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The Debt Titanic

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US DEFAULT CRISIS
AP/File

It is already too late for a lasting agreement on the national debt, as the Aug. 2 default looms. Almost any agreement at a deadline is not a good one, as creativity and information processing plummet. With the parties calling each other names and key people walking out, pushing even a compromise now will leave the agreement open to months of second-guessing, rancor and rollbacks.

So Republicans and Democrats trying to reach a spending agreement are essentially rearranging deck chairs on the Titanic. What they need to do instead is focus on what should be their goal: saving the economy itself, and the incomes of millions of individuals. That means lawmakers should stop their debate over what they will cut and spend, and instead focus on two other options.

One is raising the debt ceiling before the Aug. 2 deadline on a temporary basis for some weeks or months and borrowing the shortfall to pay bills. This would enable a less pressured discussion over time. Second, failing that, President Obama should unilaterally raise the debt limit using problematic Constitutional language that prohibits the U.S. from defaulting on financial obligations. While this might well be challenged, at least it will buy time for more reason in Congress.

Listening to most of the media, to most lawmakers and to people in the street, it does not appear that the full impact of what is about to happen is widely understood. If the U.S. defaults on its borrowings Aug. 2 for the first time its history, credit rating agencies will increase interest rates just as when individuals default on credit cards or other loans. Each 1% increase in $14.3 trillion in debt costs $143 billion a year, more than the cost of all 3.6 million jobs lost in the 2008 recession.

Estimates range as high as several hundred billion dollars more a year in greater interest and ripple effects. Can the U.S. afford a 20% unemployment rate, double what it is now?

Lawmakers are proceeding exactly the wrong way in trying to solve the debt crisis -- a main reason why they are not getting anywhere. So even if they do postpone the day of reckoning, they will need to make some substantial changes in the way they approach negotiations. Otherwise, they will fritter away the extra time just as they frittered away the last year.

First, parties cannot reach effective agreements if they are sniping at each other. It's common sense that people don't want to make agreements with those who threaten or insult them, no matter what the reason. This is backed up by studies, which show that failing to make a human connection meets one's goals 16% of the time, versus 90% when a human connection is made. Democrats and Republicans need a ban on acrimony, at least until they save the economy. The notion of Democrats and Republicans writing "competing" proposals, as the media says, is completely counterproductive to getting an agreement.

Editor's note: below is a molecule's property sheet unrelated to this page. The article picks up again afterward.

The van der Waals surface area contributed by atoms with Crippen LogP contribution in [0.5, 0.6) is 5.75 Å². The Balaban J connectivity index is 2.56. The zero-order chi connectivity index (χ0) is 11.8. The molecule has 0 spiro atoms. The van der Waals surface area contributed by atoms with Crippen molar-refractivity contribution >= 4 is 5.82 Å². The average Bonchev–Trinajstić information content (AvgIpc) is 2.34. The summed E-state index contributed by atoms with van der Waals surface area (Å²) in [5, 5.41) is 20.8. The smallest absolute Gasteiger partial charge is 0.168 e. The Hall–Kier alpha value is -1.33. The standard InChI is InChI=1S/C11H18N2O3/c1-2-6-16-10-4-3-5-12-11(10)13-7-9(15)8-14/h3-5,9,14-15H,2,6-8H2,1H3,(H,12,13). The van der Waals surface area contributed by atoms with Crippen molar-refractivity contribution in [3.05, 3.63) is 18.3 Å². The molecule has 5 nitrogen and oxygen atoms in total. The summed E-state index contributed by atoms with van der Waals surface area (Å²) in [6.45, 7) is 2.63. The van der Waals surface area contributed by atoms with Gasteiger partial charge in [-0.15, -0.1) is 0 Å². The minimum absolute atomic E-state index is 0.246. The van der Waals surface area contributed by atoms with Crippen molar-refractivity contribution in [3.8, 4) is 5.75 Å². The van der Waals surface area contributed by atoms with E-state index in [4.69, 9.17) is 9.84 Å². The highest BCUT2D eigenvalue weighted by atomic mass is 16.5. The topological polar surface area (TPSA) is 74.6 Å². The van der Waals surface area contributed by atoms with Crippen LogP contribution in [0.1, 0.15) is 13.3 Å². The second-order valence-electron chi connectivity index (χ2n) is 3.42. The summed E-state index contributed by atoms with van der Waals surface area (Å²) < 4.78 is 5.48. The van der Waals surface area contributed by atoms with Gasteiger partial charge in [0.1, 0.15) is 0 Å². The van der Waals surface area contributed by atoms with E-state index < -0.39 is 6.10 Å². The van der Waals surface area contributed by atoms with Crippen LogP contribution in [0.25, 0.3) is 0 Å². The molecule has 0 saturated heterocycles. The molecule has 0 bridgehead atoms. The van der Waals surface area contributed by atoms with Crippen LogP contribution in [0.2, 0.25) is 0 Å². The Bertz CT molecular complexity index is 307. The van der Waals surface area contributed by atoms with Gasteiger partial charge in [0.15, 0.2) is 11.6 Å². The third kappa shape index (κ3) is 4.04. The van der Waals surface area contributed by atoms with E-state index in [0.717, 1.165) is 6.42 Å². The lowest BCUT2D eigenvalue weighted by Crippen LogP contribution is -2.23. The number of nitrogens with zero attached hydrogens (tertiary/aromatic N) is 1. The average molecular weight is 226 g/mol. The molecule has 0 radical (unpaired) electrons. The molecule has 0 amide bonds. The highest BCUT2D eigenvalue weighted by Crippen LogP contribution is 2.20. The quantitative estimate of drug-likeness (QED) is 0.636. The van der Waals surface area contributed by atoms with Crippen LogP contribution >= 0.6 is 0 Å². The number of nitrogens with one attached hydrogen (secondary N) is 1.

Second, the emotional temperature needs to come down. When people are emotional, they don't focus on their goals and they don't listen to the other side. Anyone who is emotional should not be involved in the discussions. That means that many of the wrong people are negotiating. Lawmakers need dispassionate outsiders to make less emotion-laden suggestions. A bipartisan group should be reconstituted with dispassionate experts not directly involved in the fray.

Third, the parties should look for incremental change, starting with the easy things. Now, lawmakers are instead trying to put together multi-trillion dollar packages including big, controversial issues, whether new taxes or Medicaid cuts. It is much easier to be incremental, and with the extra time, the parties can be. For example, billions of dollars in government waste have been identified. This is not nearly as controversial as taxes and health care. Cutting the waste will give the parties a sense of accomplishment. More importantly, it will give a sense of accomplishment to the public and credit rating agencies, who are on the verge of downgrading U.S. credit, thus prompting economic disaster. Programs can be cut with a scalpel, not an ax.

Fourth, lawmakers should involve others who may have good ideas. The nation is full of smart people. Communities, companies, individuals and other groups should be incentivized to come up with good ideas. They should be rewarded with a percentage of new savings or revenues for a year or two. This works wonders in business.

Fifth, the message to the world at large should be one of collaboration, not conflict. This will encourage credit rating agencies not to drop the U.S. credit rating and investors not to abandon U.S. securities. What the markets want to see most is that the U.S. is capable of solving its debt problems, even before the problems themselves are solved.

Sixth, lawmakers should then talk to investors and credit agencies about some debt relief, such as rescheduling debt, or providing more debt. This will give the U.S. a smoother transition to the next steps, which comprise arranging a reduction in the overall debt over time.

This systematic process is dispassionate, stepped and doable. Once one lays it out, it's obvious. But it's not obvious to a lot of lawmakers, intelligent though they are, because they are too pressured, emotional and close to the fire. They need a step back, a deep breath, and a sense of community to do what they are paid by voters to do: protect the country.
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Stuart Diamond, a professor of negotiations at The Wharton Business School of the University of Pennsylvania, is the author of Getting More: How To Negotiate To Achieve Your Goals In The Real World (Random House/Crown Business, 2010). http://www.gettingmore.com. Twitter: @Stuart_Diamond.